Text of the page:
16/03/2017 - Korea has improved access to environmental services and become a world leader in climate change mitigation technology. However, it will need to accelerate its green growth reforms to temper the effects of a decade of vigorous economic expansion that has pushed up energy use, resource consumption, greenhouse gas emissions and air pollution, according to a new OECD report.

The OECD’s third Environmental Performance Review of Korea recommends that the country review its energy and climate policies to ensure they are in line with its international climate commitments and do more to develop large-scale carbon capture and storage to compensate for new coal plants coming online in the years ahead. Energy prices and taxes need to be adjusted to better reflect the environmental costs of energy production and use.

With an energy mix dominated by fossil fuels, Korea’s greenhouse gas emissions rose by 39% from 2000 to 2013, the second-highest growth rate of OECD countries over the period. Korea now ranks as the OECD area’s fifth-largest GHG emitter, up from ninth place in 2000, and if current trends continue GHG emissions will have tripled by 2030 from 1990 levels.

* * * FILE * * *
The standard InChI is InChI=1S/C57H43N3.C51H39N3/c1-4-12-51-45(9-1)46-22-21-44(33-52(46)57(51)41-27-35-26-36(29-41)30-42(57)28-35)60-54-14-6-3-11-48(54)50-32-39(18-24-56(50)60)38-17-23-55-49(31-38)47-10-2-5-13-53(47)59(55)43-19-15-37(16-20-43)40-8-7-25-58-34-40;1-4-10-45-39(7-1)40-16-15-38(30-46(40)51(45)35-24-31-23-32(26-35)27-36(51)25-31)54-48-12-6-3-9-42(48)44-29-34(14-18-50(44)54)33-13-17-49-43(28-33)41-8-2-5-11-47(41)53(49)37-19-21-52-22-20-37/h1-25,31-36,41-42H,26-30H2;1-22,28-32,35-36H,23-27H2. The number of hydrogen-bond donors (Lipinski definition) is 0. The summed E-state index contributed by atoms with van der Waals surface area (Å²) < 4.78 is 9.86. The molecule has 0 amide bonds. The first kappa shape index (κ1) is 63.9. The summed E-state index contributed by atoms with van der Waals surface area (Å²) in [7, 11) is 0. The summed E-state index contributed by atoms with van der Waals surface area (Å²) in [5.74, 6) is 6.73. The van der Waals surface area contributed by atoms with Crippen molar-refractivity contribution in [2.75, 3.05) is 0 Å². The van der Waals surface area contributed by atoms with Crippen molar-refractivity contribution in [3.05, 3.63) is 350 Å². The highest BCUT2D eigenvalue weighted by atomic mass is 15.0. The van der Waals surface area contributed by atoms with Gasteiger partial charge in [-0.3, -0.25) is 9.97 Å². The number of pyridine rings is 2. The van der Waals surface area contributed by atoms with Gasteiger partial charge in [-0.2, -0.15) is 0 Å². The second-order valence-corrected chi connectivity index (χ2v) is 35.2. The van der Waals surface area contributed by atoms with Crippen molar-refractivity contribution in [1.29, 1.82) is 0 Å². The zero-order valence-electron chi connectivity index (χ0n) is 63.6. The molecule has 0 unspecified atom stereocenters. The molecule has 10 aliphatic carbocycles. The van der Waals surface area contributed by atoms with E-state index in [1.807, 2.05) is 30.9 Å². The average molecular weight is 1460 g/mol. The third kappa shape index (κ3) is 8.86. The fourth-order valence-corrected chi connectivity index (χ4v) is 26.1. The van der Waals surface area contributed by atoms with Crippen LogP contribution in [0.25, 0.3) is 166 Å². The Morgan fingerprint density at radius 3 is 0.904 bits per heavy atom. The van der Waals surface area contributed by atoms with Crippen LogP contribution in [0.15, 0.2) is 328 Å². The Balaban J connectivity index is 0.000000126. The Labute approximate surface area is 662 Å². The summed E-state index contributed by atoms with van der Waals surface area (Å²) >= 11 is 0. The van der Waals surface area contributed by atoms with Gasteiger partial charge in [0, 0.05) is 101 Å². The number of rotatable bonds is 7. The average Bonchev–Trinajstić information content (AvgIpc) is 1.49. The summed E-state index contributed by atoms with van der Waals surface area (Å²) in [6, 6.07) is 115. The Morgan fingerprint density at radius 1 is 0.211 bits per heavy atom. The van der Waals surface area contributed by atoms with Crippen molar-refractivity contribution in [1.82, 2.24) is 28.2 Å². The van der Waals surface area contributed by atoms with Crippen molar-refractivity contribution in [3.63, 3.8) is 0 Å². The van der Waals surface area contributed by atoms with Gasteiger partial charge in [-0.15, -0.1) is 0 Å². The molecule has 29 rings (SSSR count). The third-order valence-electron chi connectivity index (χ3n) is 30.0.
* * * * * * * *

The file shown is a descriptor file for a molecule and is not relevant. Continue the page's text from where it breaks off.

‌“Korea has been a champion in framing ambitious green growth policies. It now needs to turn its vision into action by making progress towards its climate goals”, said OECD Environment Director Simon Upton, presenting the Review in Seoul.

“As a technology leader, Korea is well placed to profit from the transition to a low-carbon economy. But that will only happen if it implements low-carbon reforms that reward clean-tech innovation and penalise polluters”, Mr Upton said.

The predominance of heavy industry makes Korea a resource-intensive economy, yet material productivity has improved as material consumption has been decoupled from economic growth. With the 2016 Framework Act on Resource Circulation, Korea is moving towards a “circular economy” which promotes greater recycling and re-use and contributes to raw material and energy supply security.